Whether he’s suited up for a black-tie holiday party or cozy New Year’s Eve comfortable in cashmere and slacks, he’ll want to complete his suave look with this.
A statement coat. The traditional, lighter-weight top coat and its heavier brother, the overcoat, are finishing off the well-dressed man’s cold-weather look this winter. Collars are furry. Pockets are deep. Hues are dark. And no plaid is too bold.
Where does it come from?
The first coats, capelike cassocks, were introduced into men’s wardrobes during the late 17th century. Even then, they defined a man’s status — the more important he was, the more ornate his coat.
By the mid-1700s, however, men were wearing coats fitted closer to the body. The Brandenburg — an almost- ankle-length style featuring a bell-sleeve and frog buttons — was popular with nation builders and military men like George Washington and Napoleon Bonaparte, who wore it over waistcoats and knee-length breeches.
During the 1800s, menswear became less flamboyant, thanks in large part to British tastemaker Beau Brummell. The close friend of King George IV favored dark pants, a starched shirt, and cravat (the early tie) that he pulled together with a dark — think navy or olive green — overcoat. By the end of the 19th century, most men wore either one of two overcoats: the Chesterfield that was three-quarter length with thin lapels, or the paletot, its double- breasted cousin.
Casual alternatives to the overcoat — denim and varsity jackets and the leather bomber — surfaced in the 1950s. By the end of the ’60s, overcoats were reserved for special-occasion wear. When the Member’s Only jacket hit the fashion scene in the 1980s, some men were comfortable enough pairing them with their shirt-and-tie ensembles.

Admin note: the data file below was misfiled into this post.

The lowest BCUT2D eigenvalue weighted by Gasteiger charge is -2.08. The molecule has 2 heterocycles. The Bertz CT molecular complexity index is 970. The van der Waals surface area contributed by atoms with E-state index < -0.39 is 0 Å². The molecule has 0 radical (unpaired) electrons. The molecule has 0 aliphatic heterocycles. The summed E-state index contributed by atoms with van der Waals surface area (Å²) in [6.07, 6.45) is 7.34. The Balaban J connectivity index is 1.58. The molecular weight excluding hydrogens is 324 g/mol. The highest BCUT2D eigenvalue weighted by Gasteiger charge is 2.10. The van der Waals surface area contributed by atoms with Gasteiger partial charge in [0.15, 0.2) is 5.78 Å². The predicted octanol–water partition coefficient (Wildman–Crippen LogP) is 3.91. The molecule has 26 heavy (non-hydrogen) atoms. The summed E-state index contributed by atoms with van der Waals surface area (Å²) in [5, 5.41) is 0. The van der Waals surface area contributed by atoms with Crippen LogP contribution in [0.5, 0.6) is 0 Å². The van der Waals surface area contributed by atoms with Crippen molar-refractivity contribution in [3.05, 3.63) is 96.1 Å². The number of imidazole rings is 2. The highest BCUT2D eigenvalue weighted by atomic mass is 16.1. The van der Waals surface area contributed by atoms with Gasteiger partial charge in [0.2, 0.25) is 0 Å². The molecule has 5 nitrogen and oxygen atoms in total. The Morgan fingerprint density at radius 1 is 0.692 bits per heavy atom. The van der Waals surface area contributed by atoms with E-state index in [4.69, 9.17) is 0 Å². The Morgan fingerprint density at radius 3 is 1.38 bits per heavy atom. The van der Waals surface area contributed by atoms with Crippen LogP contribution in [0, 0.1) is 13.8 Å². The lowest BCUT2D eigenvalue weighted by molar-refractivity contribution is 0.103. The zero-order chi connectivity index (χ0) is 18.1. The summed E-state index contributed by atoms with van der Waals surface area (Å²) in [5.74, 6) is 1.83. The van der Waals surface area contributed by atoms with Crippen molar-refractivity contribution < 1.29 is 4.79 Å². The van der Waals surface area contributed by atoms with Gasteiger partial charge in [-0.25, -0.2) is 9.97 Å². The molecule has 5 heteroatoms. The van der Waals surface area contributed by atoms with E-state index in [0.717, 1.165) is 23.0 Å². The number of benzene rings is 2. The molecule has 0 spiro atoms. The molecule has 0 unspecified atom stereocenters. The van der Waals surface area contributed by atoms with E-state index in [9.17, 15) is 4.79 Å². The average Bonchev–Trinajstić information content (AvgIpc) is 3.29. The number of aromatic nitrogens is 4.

Starting in the 1990s, the everyday guy pretty much avoided the overcoat — until about three years ago. That was when a keen interest in custom suits trickled down from influencer to guy-next-door, and lumberjack coats didn’t seem to cut it anymore.
Who is wearing it?
Fans of the Starz hit show “Power” have probably noticed that the character Ghost — played by Omari Hardwick — is always wheeling and dealing in a different statement coat. The character Lucious Lyon on “Empire” wears his overcoat with cravats. And Daniel Craig’s James Bond is somewhat of a coat connoisseur. Lawyers, bankers, and your garden-variety entrepreneur likely has one in his closet, as does any man who just really wants to look good.
Would Elizabeth’s guy wear one?
Hopefully, he would. And my statement coat of choice for him would be chocolate brown with a fur collar.
Should you wear one?
Heck yes. There is one for every personality: camel for the quiet hunk, navy for the serious dude, and black-and-white windowpane plaid for that adventurous brother.
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